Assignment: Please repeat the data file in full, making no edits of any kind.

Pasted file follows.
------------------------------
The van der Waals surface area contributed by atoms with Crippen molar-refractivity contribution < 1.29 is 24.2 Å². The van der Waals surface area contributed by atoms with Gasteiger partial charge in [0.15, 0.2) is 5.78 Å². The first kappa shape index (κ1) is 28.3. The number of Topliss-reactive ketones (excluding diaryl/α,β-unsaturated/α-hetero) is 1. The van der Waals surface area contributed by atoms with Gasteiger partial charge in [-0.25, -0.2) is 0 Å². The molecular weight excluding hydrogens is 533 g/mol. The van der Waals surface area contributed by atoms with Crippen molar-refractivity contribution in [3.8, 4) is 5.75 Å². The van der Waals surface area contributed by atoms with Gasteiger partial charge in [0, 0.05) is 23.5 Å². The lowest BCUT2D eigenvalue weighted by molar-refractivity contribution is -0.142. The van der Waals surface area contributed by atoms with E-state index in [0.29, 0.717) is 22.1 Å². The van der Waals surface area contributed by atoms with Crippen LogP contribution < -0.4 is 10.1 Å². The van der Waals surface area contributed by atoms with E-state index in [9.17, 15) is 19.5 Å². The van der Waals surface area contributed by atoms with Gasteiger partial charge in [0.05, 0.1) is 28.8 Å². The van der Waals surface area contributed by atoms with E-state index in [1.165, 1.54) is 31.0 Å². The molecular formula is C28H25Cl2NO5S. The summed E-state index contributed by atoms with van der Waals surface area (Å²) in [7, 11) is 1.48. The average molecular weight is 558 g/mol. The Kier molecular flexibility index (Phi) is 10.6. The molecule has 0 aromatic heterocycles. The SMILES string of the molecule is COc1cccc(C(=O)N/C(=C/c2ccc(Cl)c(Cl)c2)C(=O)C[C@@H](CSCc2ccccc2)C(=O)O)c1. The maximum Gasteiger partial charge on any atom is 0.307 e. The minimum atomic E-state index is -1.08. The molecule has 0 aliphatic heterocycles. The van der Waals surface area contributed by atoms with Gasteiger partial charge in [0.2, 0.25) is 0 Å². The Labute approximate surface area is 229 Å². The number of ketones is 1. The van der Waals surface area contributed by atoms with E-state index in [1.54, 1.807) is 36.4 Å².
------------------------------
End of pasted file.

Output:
The van der Waals surface area contributed by atoms with Crippen molar-refractivity contribution < 1.29 is 24.2 Å². The van der Waals surface area contributed by atoms with Gasteiger partial charge in [0.15, 0.2) is 5.78 Å². The first kappa shape index (κ1) is 28.3. The number of Topliss-reactive ketones (excluding diaryl/α,β-unsaturated/α-hetero) is 1. The van der Waals surface area contributed by atoms with Gasteiger partial charge in [-0.25, -0.2) is 0 Å². The molecular weight excluding hydrogens is 533 g/mol. The van der Waals surface area contributed by atoms with Crippen molar-refractivity contribution in [3.8, 4) is 5.75 Å². The van der Waals surface area contributed by atoms with Gasteiger partial charge in [0, 0.05) is 23.5 Å². The lowest BCUT2D eigenvalue weighted by molar-refractivity contribution is -0.142. The van der Waals surface area contributed by atoms with E-state index in [0.29, 0.717) is 22.1 Å². The van der Waals surface area contributed by atoms with Crippen LogP contribution < -0.4 is 10.1 Å². The van der Waals surface area contributed by atoms with E-state index in [9.17, 15) is 19.5 Å². The van der Waals surface area contributed by atoms with Gasteiger partial charge in [0.05, 0.1) is 28.8 Å². The van der Waals surface area contributed by atoms with E-state index in [1.165, 1.54) is 31.0 Å². The molecular formula is C28H25Cl2NO5S. The summed E-state index contributed by atoms with van der Waals surface area (Å²) in [7, 11) is 1.48. The average molecular weight is 558 g/mol. The Kier molecular flexibility index (Phi) is 10.6. The molecule has 0 aromatic heterocycles. The SMILES string of the molecule is COc1cccc(C(=O)N/C(=C/c2ccc(Cl)c(Cl)c2)C(=O)C[C@@H](CSCc2ccccc2)C(=O)O)c1. The maximum Gasteiger partial charge on any atom is 0.307 e. The minimum atomic E-state index is -1.08. The molecule has 0 aliphatic heterocycles. The van der Waals surface area contributed by atoms with Gasteiger partial charge in [0.2, 0.25) is 0 Å². The Labute approximate surface area is 229 Å². The number of ketones is 1. The van der Waals surface area contributed by atoms with E-state index in [1.54, 1.807) is 36.4 Å².